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From the Archive: Red Hot Chili Peppers Discuss their New Energy and 'Californication'

From the Archive: Red Hot Chili Peppers Discuss their New Energy and 'Californication'

Such joyful enthusiasm comes in stark contrast to how things were in '92, when Frusciante checked out. "We had gotten to a point where any sort of communication between us that was positive would have been forced, because so much bad vibes had accumulated over the course of the tour for BloodSugarSexMagik," he says.
That's not to say Frusciante had bad feelings toward the band as a whole. "I was talking to Flea the whole time I wasn't in the band," he says. "Our friendship was fine. Anthony -- we didn't really talk much for the last year that I was in the band. And once I quit, we didn't talk to each other at all, until one occasion, about three years after I quit."

Then, almost a year ago, Kiedis approached Frusciante again, and suddenly it seemed as if all the problems of the past were behind them. "I saw that there was a possibility for friendship there that I hadn't realized was there before. We got along real well. All that's necessary for me to enjoy being in a band is for all the people to be enjoying each others' company and be able to be friends with each other.

"Another reason I was real excited about playing with them is that, as a musician, I look around in the world and see all these people playing music for reasons that don't make any sense, or that I just can't relate to. I don't see what it is that they feel is the purpose of music, you know?

"In this band, we have this thing where each one of us has our reasons for playing music, and they somehow all fit together. I mean, the reason I started playing music was because of punk rock and new wave. And the reason that Flea started playing music was because of Louis Armstrong and jazz people. But because of what he's grown into and what I've grown into, we're playing music for very similar reasons. When we each hold our instrument, we're trying to do a very similar thing, but in a different way. So when we're all getting along, we're capable of making really good music."

"Well, why do I want to play music?" asks Anthony.

"You wanted to play music to have a good time with your friends?" says Frusciante.

"Yeah," says Kiedis, laughing. "I wanted to play music because I was inspired by the funk, and I wanted to do something with my friends, who I saw being very creative, and make music that made me feel great."

The free-flowing, funky creativity that first moved Kiedis to sing was very much in evidence as the band convened in Flea's garage. There is no Lennon or McCartney in the Red Hot Chili Peppers, because this is not a sit-down-and-write-a-song kind of band. Instead, the Chili Peppers are a jam band in the George Clinton sense of the term -- one that uses improvisation as the basis for composition.

"There is no one way that the songs start," says Smith. "We just get over to Flea's, sit down and start playing. Just jam. Lots of songs come out of that, and that's something, I think, that was lacking when we were working with Dave. He's more of a reactive guitar player -- he puts parts to stuff that already exists.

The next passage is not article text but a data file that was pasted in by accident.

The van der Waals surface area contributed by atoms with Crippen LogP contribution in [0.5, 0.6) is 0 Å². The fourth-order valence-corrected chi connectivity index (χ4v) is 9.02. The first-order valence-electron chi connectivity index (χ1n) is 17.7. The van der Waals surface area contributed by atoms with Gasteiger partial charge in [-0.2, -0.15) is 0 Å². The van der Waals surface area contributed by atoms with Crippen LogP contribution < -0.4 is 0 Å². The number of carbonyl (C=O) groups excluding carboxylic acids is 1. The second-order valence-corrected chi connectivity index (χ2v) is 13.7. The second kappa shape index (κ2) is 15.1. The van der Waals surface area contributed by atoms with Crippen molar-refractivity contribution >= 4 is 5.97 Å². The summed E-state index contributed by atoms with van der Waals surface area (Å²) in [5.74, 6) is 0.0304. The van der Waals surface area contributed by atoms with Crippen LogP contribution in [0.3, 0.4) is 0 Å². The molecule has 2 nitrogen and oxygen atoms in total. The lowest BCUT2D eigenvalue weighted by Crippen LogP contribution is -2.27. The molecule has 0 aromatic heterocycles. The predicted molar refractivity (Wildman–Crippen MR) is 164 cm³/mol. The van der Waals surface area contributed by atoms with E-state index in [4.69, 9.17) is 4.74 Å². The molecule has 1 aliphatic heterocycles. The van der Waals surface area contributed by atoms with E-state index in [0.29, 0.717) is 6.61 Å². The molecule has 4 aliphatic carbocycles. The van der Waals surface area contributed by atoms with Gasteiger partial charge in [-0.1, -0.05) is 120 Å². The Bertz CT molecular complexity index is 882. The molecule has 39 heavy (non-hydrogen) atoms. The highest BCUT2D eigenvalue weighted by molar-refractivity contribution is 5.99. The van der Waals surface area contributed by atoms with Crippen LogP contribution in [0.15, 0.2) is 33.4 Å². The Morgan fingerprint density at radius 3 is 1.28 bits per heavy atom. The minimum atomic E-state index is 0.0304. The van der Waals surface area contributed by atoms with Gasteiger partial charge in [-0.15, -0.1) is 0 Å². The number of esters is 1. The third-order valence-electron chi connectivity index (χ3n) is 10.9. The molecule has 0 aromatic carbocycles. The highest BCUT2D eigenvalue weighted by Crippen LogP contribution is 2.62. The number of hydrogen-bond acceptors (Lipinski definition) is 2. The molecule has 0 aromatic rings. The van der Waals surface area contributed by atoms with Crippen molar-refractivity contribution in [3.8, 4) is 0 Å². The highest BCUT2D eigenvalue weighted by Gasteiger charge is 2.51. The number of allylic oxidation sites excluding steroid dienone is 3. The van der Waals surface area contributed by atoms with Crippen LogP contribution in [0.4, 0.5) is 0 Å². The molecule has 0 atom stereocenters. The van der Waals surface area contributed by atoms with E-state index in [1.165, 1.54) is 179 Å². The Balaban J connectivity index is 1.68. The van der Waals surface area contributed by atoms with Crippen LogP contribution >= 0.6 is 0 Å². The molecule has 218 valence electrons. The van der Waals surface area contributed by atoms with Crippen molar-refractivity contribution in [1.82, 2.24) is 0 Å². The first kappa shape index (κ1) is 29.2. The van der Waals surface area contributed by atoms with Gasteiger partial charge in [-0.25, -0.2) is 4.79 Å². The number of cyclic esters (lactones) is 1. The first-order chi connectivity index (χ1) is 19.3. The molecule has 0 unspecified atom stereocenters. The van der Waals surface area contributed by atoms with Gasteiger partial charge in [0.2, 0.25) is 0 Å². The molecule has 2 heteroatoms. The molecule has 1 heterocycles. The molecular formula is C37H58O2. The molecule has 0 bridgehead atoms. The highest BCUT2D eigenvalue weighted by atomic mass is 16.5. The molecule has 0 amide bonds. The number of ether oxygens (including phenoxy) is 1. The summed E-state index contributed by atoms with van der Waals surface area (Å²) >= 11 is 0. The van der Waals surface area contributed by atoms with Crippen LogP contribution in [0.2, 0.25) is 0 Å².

"With us, it's just the chemistry between the four of us, and there's never any one way that it happens. Like, Flea might have been sitting at home, and he'll come up with a bass part. So he'll say, 'What do you guys think of this?' And we'll fall in and start playing. Or John, the same thing.

"There are no preconceived plans, no 'We're gonna write a funky song today.' Or a slow song. Or a fast song. It's just however we're feeling that day, that's what comes up. It's the most natural way to do it, and a big part of why the album sounds the way it does is because it's not forced."

"I think that we're conscious of what we need to do to make each song work," says Flea. "Some of the songs we play behind the beat, some we play ahead of the beat, some we play dead in the center of the beat. It's really about feeling the dynamics of the song and what serves the song the best.

"I think that with a lot of the 'youth culture' bands who are playing funk-oriented music, what they're really about is doing this perfectly in-sync, matching-up-to-computer type of music. But that lends itself to one spot, which is right square on the beat. You know what I mean? It takes the emotion out of the music.

"I'm not saying that there's not some amazing music that is done that way. But in general, there are very few bands -- very few that I can think of-that have an original sound or original style. I think everyone is just like copping the same shit. Okay, Beck did a great job of having the Dust Brothers do beats, and putting human, organic sounds on top of it. But how many bands are gonna copy him and do the same thing? Fifty billion?"

Who does Flea consider original? He mentions Tricky, Fugazi, Radiohead, P.J. Harvey, Unkle and the last Wu Tang Clan album as current faves, while Mingus and Black Flag top his oldies list. (Smith tends more toward Marvin Gaye, James Brown -- particularly the period with bassist Bootsy Collins and drummer Clyde Stubblefield -- and John Lennon.)

But for overall inspiration, Flea says, nothing tops the music of the late Nigerian superstar Fela Anikulapo Kuti.

"I listen to Fela like crazy," he says. ''All day long."


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